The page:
'We hold these truths to be self-evident: that all men are created equal'

(Web Desk) - It all began from the ‘discovery’ of the Americas in 1492. Christopher Columbus claimed that he had found the ‘new world’ and the pendulum of the world power started shifting to the west as the new routes of trade were defined through the Atlantic Ocean and Mediterranean gradually started receding in vitality. The momentous changes that it brought to the course of the world history included the rise of a new power on the global scene, recession of Constantinople (Istanbul) to a port city of lesser importance, and the consequent downfall of the Ottoman Empire. Europeans found a new market in the ‘new world’ and the East and South gradually started regressing into the colonies of the western countries like Spain, Britain, France, Netherlands, Portugal and Italy. While it gave rise to colonialism in Asia, it was the Africans who received the biggest blow as slave trade found a new market in the West.

The history of slavery

Slavery is one of the many things about history that the modern world should be ashamed of. It is as old as the history itself. The oldest civilisations that we know of include Egypt, Greece, Rome and Persia. These were four major players in the ancient history and slavery has been an integral part of all four of them. Arabs continued the practice throughout their period of world dominance and it is said that the whole economies of some regions during the Abbasid era thrived on this business. Peter Frankopan argue in his monumental book ‘Silk Roads’ that the people living in what we call Russia today had an economy primarily based on the slave trade with Central Asia and Baghdad. The region was rich and the best slaves were sold here. The Rus people, who were descendants of the Swedish Vikings, resorted to looting and plundering various regions after the fall of Vikings. These Rus people found most pretty, as well as defenceless, girls and boys in the Balkans. They looted the lands of these poor villagers, napped these youth and sold them in the markets like those of Baghdad, Samarqand and Bukhara. So big was this trade that even the word ‘slave’ is derived from the name of these people living in the Balkans: Slavs. And these Rus traders went on to form the modern Russia.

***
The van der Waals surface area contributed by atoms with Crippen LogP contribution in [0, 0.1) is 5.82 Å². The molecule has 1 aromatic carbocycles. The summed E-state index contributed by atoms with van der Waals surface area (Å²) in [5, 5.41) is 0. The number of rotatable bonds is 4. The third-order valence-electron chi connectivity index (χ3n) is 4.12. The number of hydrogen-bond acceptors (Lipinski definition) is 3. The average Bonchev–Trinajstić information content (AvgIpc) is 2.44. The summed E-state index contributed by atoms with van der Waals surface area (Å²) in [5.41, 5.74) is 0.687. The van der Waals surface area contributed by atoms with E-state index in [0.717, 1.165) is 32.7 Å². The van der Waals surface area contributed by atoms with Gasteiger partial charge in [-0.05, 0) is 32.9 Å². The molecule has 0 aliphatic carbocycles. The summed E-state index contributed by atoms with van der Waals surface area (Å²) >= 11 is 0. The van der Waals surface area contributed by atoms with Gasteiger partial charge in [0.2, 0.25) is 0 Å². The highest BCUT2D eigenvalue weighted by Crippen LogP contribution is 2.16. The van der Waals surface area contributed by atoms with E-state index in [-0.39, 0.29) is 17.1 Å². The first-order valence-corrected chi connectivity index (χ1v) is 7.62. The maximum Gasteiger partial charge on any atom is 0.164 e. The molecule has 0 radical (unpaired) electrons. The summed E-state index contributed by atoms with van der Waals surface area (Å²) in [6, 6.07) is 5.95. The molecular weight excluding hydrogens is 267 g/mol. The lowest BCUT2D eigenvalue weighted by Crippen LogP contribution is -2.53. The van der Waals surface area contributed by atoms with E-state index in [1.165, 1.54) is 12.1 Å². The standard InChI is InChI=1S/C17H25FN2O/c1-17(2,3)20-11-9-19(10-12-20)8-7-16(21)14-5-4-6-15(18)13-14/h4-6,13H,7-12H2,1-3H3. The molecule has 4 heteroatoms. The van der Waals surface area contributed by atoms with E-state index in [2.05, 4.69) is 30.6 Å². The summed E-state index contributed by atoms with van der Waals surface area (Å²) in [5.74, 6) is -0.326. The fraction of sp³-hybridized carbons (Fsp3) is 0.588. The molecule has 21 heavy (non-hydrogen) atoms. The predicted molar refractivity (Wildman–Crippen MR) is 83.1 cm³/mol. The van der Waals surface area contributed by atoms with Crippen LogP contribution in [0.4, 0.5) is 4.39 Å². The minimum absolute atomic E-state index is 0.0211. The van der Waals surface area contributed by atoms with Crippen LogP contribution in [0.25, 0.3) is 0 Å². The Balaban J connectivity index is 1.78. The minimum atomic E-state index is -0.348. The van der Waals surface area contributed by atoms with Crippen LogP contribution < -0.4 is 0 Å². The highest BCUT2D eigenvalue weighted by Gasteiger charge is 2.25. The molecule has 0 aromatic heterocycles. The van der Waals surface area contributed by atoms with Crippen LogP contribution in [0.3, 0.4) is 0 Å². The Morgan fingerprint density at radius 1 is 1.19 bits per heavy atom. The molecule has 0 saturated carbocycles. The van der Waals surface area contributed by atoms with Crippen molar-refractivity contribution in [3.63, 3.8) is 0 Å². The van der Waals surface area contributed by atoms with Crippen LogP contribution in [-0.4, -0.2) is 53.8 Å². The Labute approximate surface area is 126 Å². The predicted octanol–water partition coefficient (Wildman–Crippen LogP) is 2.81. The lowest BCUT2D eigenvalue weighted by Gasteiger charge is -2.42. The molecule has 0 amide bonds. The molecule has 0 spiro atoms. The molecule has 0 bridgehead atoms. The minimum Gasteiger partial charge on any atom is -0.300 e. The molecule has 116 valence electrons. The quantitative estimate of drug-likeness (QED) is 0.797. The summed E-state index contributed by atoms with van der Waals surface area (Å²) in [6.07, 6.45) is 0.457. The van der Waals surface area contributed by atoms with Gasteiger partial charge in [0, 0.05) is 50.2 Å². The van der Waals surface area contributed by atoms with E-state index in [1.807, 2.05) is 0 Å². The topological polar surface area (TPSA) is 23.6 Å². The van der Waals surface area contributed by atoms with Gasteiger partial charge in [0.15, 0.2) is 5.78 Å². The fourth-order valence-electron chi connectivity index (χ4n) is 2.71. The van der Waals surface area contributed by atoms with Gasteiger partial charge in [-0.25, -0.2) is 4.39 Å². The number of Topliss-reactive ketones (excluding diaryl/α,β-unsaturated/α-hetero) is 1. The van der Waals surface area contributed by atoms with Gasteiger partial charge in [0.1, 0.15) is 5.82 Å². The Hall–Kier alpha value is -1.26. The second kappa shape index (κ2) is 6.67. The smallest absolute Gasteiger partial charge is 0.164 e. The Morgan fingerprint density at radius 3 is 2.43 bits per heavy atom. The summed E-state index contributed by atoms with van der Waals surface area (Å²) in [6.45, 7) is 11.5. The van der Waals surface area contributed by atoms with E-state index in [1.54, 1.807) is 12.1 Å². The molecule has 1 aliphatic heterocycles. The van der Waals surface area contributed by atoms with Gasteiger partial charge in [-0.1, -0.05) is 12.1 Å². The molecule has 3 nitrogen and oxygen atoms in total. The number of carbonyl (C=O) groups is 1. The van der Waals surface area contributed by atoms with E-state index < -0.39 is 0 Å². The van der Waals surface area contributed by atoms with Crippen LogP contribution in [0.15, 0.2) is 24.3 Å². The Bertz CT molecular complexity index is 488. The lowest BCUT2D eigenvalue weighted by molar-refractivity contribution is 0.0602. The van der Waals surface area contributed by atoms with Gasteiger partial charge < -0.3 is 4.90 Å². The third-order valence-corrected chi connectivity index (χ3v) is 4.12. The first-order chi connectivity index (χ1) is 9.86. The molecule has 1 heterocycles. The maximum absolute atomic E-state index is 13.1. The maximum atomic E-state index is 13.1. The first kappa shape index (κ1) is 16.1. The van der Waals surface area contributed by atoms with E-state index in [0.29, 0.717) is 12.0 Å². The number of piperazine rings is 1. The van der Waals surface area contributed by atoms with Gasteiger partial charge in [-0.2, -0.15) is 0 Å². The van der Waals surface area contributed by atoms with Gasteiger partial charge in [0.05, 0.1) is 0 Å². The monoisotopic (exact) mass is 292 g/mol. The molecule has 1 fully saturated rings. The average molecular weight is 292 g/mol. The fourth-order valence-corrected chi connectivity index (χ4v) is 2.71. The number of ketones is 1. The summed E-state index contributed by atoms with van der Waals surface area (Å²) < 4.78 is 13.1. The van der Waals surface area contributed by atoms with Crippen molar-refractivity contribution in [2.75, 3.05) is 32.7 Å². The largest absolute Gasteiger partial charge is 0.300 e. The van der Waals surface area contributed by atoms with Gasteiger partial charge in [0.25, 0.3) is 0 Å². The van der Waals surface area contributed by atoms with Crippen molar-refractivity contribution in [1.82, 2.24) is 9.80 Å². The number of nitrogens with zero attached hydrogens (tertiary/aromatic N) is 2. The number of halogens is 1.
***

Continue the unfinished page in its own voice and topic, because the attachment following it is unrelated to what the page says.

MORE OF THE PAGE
So slavery has remained a mode of production almost throughout the history. But in the recent history it emerged in its worst form when the European traders started colonising vast swathes of territory in Asia and Africa. While the Asian lands that they occupied were developed enough to produce enough revenue, like India, Indonesia etc, the African lands produced almost nothing of significance but humans. The economy there was not even agricultural by that time and the social structure was tribal in most parts of Central and Southern Africa. So the Europeans started enslaving these humans. The ‘new world’ had ample space to accommodate the rich in the Europe and these rich settlers had so much land that it was impossible to toil it for them alone. These ‘colonisers’ had already cleared these lands from the ‘native’ Americans, widely known at the time as Red Indians, and the land that they had acquired after this ‘genocide’ could only be toiled with the help of slaves. They paid handsomely for the African slaves, who were tough and strong to toil the land, yet so helpless and socially primitive that revolting was not an option.